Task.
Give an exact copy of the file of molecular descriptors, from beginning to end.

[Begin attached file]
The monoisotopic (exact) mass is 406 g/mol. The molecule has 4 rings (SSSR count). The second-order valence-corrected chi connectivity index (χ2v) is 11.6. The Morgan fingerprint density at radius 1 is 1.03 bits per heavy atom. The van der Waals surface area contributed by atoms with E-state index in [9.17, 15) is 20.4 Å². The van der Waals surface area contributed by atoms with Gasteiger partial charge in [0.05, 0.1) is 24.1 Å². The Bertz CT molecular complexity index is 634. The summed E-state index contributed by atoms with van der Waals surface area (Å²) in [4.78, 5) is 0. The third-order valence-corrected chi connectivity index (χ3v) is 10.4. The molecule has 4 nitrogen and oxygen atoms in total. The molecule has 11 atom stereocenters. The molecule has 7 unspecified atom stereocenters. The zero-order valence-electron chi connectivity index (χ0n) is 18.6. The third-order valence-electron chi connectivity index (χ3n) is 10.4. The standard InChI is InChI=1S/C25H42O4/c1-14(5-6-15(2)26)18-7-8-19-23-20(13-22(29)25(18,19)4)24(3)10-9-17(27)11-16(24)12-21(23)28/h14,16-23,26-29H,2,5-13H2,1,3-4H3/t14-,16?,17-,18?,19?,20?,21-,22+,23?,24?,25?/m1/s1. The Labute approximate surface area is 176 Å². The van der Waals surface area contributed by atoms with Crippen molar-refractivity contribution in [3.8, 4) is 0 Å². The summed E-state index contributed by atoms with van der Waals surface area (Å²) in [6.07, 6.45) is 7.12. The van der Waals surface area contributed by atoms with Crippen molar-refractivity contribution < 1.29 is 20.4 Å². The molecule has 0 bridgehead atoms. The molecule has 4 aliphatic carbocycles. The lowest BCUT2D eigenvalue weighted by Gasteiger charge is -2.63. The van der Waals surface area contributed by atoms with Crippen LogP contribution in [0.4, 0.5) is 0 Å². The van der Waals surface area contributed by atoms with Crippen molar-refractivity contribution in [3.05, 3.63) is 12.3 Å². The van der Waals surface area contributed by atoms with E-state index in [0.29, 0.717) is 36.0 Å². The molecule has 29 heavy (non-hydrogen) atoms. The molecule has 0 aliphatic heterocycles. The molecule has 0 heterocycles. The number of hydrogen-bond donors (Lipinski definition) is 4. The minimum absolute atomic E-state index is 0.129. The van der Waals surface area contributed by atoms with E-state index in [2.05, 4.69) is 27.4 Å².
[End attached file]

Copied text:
The monoisotopic (exact) mass is 406 g/mol. The molecule has 4 rings (SSSR count). The second-order valence-corrected chi connectivity index (χ2v) is 11.6. The Morgan fingerprint density at radius 1 is 1.03 bits per heavy atom. The van der Waals surface area contributed by atoms with E-state index in [9.17, 15) is 20.4 Å². The van der Waals surface area contributed by atoms with Gasteiger partial charge in [0.05, 0.1) is 24.1 Å². The Bertz CT molecular complexity index is 634. The summed E-state index contributed by atoms with van der Waals surface area (Å²) in [4.78, 5) is 0. The third-order valence-corrected chi connectivity index (χ3v) is 10.4. The molecule has 4 nitrogen and oxygen atoms in total. The molecule has 11 atom stereocenters. The molecule has 7 unspecified atom stereocenters. The zero-order valence-electron chi connectivity index (χ0n) is 18.6. The third-order valence-electron chi connectivity index (χ3n) is 10.4. The standard InChI is InChI=1S/C25H42O4/c1-14(5-6-15(2)26)18-7-8-19-23-20(13-22(29)25(18,19)4)24(3)10-9-17(27)11-16(24)12-21(23)28/h14,16-23,26-29H,2,5-13H2,1,3-4H3/t14-,16?,17-,18?,19?,20?,21-,22+,23?,24?,25?/m1/s1. The Labute approximate surface area is 176 Å². The van der Waals surface area contributed by atoms with Crippen molar-refractivity contribution in [3.8, 4) is 0 Å². The summed E-state index contributed by atoms with van der Waals surface area (Å²) in [6.07, 6.45) is 7.12. The van der Waals surface area contributed by atoms with Crippen molar-refractivity contribution < 1.29 is 20.4 Å². The molecule has 0 bridgehead atoms. The molecule has 4 aliphatic carbocycles. The lowest BCUT2D eigenvalue weighted by Gasteiger charge is -2.63. The van der Waals surface area contributed by atoms with Crippen LogP contribution in [0.4, 0.5) is 0 Å². The van der Waals surface area contributed by atoms with Crippen molar-refractivity contribution in [3.05, 3.63) is 12.3 Å². The van der Waals surface area contributed by atoms with E-state index in [0.29, 0.717) is 36.0 Å². The molecule has 29 heavy (non-hydrogen) atoms. The molecule has 0 aliphatic heterocycles. The molecule has 0 heterocycles. The number of hydrogen-bond donors (Lipinski definition) is 4. The minimum absolute atomic E-state index is 0.129. The van der Waals surface area contributed by atoms with E-state index in [2.05, 4.69) is 27.4 Å².